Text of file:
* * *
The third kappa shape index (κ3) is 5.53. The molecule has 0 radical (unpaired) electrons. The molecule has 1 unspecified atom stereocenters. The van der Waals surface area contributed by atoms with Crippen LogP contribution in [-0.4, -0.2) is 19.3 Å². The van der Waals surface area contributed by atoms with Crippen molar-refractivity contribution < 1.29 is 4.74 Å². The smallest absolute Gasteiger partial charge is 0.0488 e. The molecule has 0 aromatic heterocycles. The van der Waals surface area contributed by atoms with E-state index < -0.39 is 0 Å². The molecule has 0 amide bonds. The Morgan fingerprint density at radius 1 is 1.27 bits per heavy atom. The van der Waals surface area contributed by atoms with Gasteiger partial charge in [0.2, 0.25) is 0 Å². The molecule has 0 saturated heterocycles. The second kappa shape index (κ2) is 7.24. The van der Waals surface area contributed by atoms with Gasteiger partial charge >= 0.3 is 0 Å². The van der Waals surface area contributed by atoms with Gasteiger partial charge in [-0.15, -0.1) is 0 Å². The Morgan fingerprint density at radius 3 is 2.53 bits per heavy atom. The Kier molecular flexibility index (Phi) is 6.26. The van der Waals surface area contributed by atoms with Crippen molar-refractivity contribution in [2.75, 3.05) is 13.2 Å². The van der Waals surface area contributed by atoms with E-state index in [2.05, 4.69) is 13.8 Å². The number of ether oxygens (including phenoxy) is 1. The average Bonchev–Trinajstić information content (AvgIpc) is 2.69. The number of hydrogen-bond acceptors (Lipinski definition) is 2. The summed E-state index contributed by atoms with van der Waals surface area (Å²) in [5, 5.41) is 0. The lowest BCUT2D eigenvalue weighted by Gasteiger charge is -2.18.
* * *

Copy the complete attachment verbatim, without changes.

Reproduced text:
The third kappa shape index (κ3) is 5.53. The molecule has 0 radical (unpaired) electrons. The molecule has 1 unspecified atom stereocenters. The van der Waals surface area contributed by atoms with Crippen LogP contribution in [-0.4, -0.2) is 19.3 Å². The van der Waals surface area contributed by atoms with Crippen molar-refractivity contribution < 1.29 is 4.74 Å². The smallest absolute Gasteiger partial charge is 0.0488 e. The molecule has 0 aromatic heterocycles. The van der Waals surface area contributed by atoms with E-state index < -0.39 is 0 Å². The molecule has 0 amide bonds. The Morgan fingerprint density at radius 1 is 1.27 bits per heavy atom. The van der Waals surface area contributed by atoms with Gasteiger partial charge in [0.2, 0.25) is 0 Å². The molecule has 0 saturated heterocycles. The second kappa shape index (κ2) is 7.24. The van der Waals surface area contributed by atoms with Gasteiger partial charge >= 0.3 is 0 Å². The van der Waals surface area contributed by atoms with Gasteiger partial charge in [-0.15, -0.1) is 0 Å². The Morgan fingerprint density at radius 3 is 2.53 bits per heavy atom. The Kier molecular flexibility index (Phi) is 6.26. The van der Waals surface area contributed by atoms with Crippen molar-refractivity contribution in [2.75, 3.05) is 13.2 Å². The van der Waals surface area contributed by atoms with E-state index in [2.05, 4.69) is 13.8 Å². The number of ether oxygens (including phenoxy) is 1. The average Bonchev–Trinajstić information content (AvgIpc) is 2.69. The number of hydrogen-bond acceptors (Lipinski definition) is 2. The summed E-state index contributed by atoms with van der Waals surface area (Å²) in [5, 5.41) is 0. The lowest BCUT2D eigenvalue weighted by Gasteiger charge is -2.18.